What would you do if your top employee quits tomorrow? It’s not something business owners like to think about, but it happens every day at companies large and small. Unfortunately, no matter how loyal your employees are, there’s no way to predict when someone might leave or need to be terminated.
The solution is a staffing contingency plan: a multi-step process to ensure you’re not caught unawares when an employee leaves. If you don’t yet have a strategic staffing plan for your business, here’s what you need to know.
The Importance of a Strategic Staffing Plan
It’s easy to fall into the trap of relying too much on your current employees: after all, you’ve hopefully hired good, reliable people. But at the end of the day, any one of them could leave without much notice and leave you high and dry.
This results in snap decisions that could force you to hire the wrong person for the job just because you need to fill the position. Developing a strategic staffing plan and investing in the growth of junior staff members is much less painful than not having a qualified replacement or worrying about who might be next to leave.
As I’ve written in a previous blog post, staffing is one of the crucial functions of management. It’s not something to just leave to your HR team—you should be taking a hands-on approach to developing a staffing plan for your business.
The “Always Hiring” Mentality
The first thing to do when developing a strategic staffing plan for your business is to adopt an “always hiring” mentality. It’s vital to begin the process of finding qualified candidates before you ever need them, so there are people on your radar in the event of an emergency hiring situation.
Work with your team to create comprehensive job descriptions for all of your available positions and post your jobs on job boards even when you don’t have an opening. Your goal should be to collect a pool of potential employees that are qualified for the roles you have.
When networking, make a list of people you might want to hire down the line. Keep a file on these candidates and stay in touch with them to gauge whether they’re still interested as time goes on. You can do this by sending a friendly email about your industry’s news, arranging for a chat about their career goals, or even just keeping them up-to-date about potential opportunities your company might have coming soon.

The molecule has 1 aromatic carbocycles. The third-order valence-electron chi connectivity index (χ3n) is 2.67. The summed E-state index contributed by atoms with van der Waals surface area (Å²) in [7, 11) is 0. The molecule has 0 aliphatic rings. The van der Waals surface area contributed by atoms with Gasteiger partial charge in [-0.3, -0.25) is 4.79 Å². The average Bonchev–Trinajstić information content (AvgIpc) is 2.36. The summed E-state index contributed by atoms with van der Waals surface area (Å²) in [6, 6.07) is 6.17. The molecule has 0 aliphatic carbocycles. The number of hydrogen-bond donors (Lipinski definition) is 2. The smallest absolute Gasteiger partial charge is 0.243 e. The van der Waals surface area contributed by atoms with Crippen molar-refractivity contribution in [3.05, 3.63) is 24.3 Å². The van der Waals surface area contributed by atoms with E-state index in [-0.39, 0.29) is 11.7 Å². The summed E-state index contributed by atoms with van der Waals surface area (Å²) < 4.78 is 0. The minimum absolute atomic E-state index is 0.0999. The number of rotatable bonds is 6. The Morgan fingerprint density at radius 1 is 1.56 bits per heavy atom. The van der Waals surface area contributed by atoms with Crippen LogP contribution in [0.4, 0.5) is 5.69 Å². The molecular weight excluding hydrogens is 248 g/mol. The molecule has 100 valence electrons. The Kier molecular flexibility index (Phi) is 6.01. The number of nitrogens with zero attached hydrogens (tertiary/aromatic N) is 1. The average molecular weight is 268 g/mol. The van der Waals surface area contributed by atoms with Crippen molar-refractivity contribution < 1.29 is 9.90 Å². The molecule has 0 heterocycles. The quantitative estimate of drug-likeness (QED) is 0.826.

Recruit from Within
According to the Society for Human Resource Management, it’s a good idea to evaluate the skills of your current employees before looking for outside candidates. Recruiting from within guarantees you’ll fill the position with someone who is already familiar with the company culture and values.
Take the time to discuss career goals with your junior staff members. You will learn what they want and which ones might be a candidate for future promotion. If you know an employee is interested in advancement, work with them to create a plan of things they should learn or do to give them the necessary experience. Meet with them to review their progress at scheduled intervals.
Create a depth chart for every position in your organization. Your goal should be to have at least one internal candidate and one external candidate from your files for every role. This guarantees you’ll know who to reach out to if a position suddenly opens up and cuts down on the time the hiring process takes.
Having a great team and a full roster determines the ultimate success of your business. Click here for a free copy of my eBook, The 10 Critical Responsibilities of a CEO.
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